Yemen votes to rubber-stamp VP as new leader

Yemenis are voting to rubber-stamp their U.S.-backed vice-president as the new head of state tasked with steering the country out of a crisis that followed the year-old anti-government uprising.

Hadi is only candidate to replace president who was forced to step down

A Yemeni newspaper vendor waits for customers in his stall displaying a campaign poster of Vice-President Abed Rabbo Mansour Hadi in the old the city of Sanaa, Yemen, Feb. 16. (Hani Mohammed/Associated Press)

Yemenis voted Tuesday to instate their U.S.-backed vice-president as the new head of state tasked with steering the country out of a crisis created by an anti-government uprising that has raged for a year.

The vote can hardly be called an election as Vice-President Abed Rabbo Mansour al-Hadi is the only candidate. It is, however, a turning point for the impoverished Arab state, ending President Ali Abdullah Saleh's 33-year authoritarian rule.

Saleh is the fourth ruler to lose power in the Arab Spring uprisings. But to the chagrin of many protesters, he will likely remain in Yemen, where nothing bars him from political activity.

The BBC reported Tuesday that at least eight soldiers had been killed at southern polling stations, despite a large army presence, after separatists called for a voter boycott. Half of Aden's polling stations have closed, but the capital, Sanaa, was calm as people formed orderly queues, it said.

As part of a U.S.-backed deal brokered by Yemen's Gulf neighbours, Saleh is stepping down in exchange for a blanket immunity from prosecution. But the outgoing president, who over the years has built a strong web of tribal and family relations, could still hold considerable sway after Hadi is installed.

Saleh is now in the U.S. for medical treatment after an attack on his palace in June left him badly burned, and hastened his descent from power. He is expected to return to Yemen after the vote. Still, he addressed Yemenis through a message read out on state TV late Monday, urging them to vote and praising what he said was a new breed of politicians who were born out of the crisis. He also held out the possibility of an ongoing public role for himself, possibly through his longtime ruling party.

Polling station moved

"I bid farewell to authority," Saleh said. "I will remain with you as a citizen loyal to his country, people and nation … and will continue to serve the country and its just issues," he added.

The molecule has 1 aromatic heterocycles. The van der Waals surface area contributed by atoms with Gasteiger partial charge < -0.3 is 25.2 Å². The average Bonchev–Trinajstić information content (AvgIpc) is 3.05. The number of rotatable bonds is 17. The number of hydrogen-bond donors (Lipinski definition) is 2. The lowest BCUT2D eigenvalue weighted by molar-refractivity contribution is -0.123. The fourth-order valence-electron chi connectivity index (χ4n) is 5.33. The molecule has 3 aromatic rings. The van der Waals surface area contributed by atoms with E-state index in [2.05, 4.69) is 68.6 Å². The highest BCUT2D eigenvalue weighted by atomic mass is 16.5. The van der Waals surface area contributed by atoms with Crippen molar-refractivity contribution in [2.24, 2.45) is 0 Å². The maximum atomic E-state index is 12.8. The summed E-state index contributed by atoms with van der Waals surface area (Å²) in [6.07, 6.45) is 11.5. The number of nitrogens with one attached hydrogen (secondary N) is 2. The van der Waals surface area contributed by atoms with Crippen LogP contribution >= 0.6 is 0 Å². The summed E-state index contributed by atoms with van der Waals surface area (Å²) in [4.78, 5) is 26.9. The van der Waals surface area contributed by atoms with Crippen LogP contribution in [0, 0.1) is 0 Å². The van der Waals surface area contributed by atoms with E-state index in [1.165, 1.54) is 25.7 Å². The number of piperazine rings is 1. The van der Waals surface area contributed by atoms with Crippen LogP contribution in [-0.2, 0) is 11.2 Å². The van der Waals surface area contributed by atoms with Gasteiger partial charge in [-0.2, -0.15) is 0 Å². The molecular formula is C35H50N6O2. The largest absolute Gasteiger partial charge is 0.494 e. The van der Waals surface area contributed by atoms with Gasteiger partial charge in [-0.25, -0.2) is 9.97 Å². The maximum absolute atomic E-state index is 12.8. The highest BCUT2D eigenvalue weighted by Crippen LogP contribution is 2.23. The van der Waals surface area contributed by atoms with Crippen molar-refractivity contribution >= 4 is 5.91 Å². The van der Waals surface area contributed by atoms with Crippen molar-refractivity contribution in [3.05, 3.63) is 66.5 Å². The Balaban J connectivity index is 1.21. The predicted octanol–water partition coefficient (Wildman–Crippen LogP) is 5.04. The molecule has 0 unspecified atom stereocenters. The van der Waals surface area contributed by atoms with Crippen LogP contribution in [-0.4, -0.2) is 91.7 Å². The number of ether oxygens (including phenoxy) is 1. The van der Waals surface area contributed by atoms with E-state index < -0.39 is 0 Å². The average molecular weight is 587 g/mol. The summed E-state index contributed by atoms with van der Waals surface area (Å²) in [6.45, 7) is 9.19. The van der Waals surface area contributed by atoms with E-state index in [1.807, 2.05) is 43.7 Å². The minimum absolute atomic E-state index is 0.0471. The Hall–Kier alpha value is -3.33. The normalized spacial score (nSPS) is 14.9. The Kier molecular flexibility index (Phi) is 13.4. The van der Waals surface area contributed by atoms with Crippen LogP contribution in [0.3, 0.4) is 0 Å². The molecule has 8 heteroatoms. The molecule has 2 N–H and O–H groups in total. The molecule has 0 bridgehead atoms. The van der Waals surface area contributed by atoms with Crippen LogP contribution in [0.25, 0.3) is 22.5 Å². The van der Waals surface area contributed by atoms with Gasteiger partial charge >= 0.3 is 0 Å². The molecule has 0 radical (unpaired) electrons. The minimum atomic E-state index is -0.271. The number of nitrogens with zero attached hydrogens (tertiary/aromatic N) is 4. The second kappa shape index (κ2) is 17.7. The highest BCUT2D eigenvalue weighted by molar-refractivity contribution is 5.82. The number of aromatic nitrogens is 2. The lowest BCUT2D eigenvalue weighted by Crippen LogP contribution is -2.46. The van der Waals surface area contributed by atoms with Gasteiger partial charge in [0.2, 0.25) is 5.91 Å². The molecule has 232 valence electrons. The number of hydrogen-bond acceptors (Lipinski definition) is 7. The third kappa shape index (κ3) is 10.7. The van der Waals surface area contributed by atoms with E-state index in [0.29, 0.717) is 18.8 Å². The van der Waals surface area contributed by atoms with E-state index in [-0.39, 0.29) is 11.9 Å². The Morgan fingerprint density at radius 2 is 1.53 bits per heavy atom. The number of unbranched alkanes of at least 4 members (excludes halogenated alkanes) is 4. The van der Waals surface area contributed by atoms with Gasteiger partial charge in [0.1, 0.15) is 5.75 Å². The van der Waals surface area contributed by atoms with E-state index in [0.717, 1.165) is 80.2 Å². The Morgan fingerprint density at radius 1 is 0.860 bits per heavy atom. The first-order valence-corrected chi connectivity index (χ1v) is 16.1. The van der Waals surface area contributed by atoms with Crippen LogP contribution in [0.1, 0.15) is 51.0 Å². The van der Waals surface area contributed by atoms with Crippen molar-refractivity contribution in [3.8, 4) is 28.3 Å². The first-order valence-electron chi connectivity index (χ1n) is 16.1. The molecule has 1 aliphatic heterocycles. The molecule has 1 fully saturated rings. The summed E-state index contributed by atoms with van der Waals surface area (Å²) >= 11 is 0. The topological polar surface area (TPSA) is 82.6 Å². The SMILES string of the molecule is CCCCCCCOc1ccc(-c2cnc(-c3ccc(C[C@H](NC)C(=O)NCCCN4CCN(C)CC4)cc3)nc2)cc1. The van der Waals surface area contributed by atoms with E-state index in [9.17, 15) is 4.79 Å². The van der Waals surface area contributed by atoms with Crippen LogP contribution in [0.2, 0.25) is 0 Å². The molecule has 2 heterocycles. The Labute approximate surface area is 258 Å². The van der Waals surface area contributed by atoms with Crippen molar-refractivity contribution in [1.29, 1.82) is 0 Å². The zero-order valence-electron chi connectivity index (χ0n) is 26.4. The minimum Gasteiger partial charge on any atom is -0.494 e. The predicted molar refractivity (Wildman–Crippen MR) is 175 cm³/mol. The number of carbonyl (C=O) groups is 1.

His successor Hadi cast his vote at a polling station near his house in Sanaa. Indicating the still volatile security situation in Yemen, Hadi 's voting station was changed at the last minute because of reports of a bomb threat. Security around Hadi was tight.

"This is a qualitative leap for modern Yemen," Hadi said after voting. "There will be big political, economic and social change, which is the way out of the crisis that has ravaged the country."

Yemen is the poorest country in the Arab world, with a weak central government, a secessionist movement in the south, a rebellious Shia community along the northern border with Saudi Arabia and one of the world's most active al-Qaeda branches.

The U.S. had tried to cultivate Saleh as a partner in fighting al-Qaeda, providing him with funds, drones, boats and training for Yemeni special forces while keeping a limited presence of U.S. military experts in the country for co-ordination and training. It has also thrown its support behind vice-president Hadi in hopes he can and will help fight al-Qaeda.

In a reminder of just how unstable Yemen still is, a voting station was also blown up in the southern city of Aden on Monday when gunmen fired a rocket-propelled grenade. Yemeni separatists in the south are lobbying against the vote.

Voting was brisk

On Tuesday, witnesses reported gunfire in a neighbourhood in Aden. Adeeb al-Salani, a voter in Aden, said he couldn't reach the polling station because of the gunfire. He also said there was no security in the area.

But in Sanaa, voting was brisk.

Bushra al-Baadany came to the polling station with her young son.

"I am voting for Hadi as a new leader instead of Saleh because I want change," she said. "If Hadi is like Saleh, we are ready to have another revolution."

There are more than 10 million registered voters in this county of 24 million.

Yemenis first took to the streets to call for Saleh's ouster in January, 2011, inspired by the uprisings that toppled presidents in Tunisia and Egypt.

Since then, protesters have camped out in public squares and marched in huge numbers, despite crackdowns by Saleh's security forces that have killed more than 200 protesters. Hundreds more have died in armed clashes between armed groups and security forces.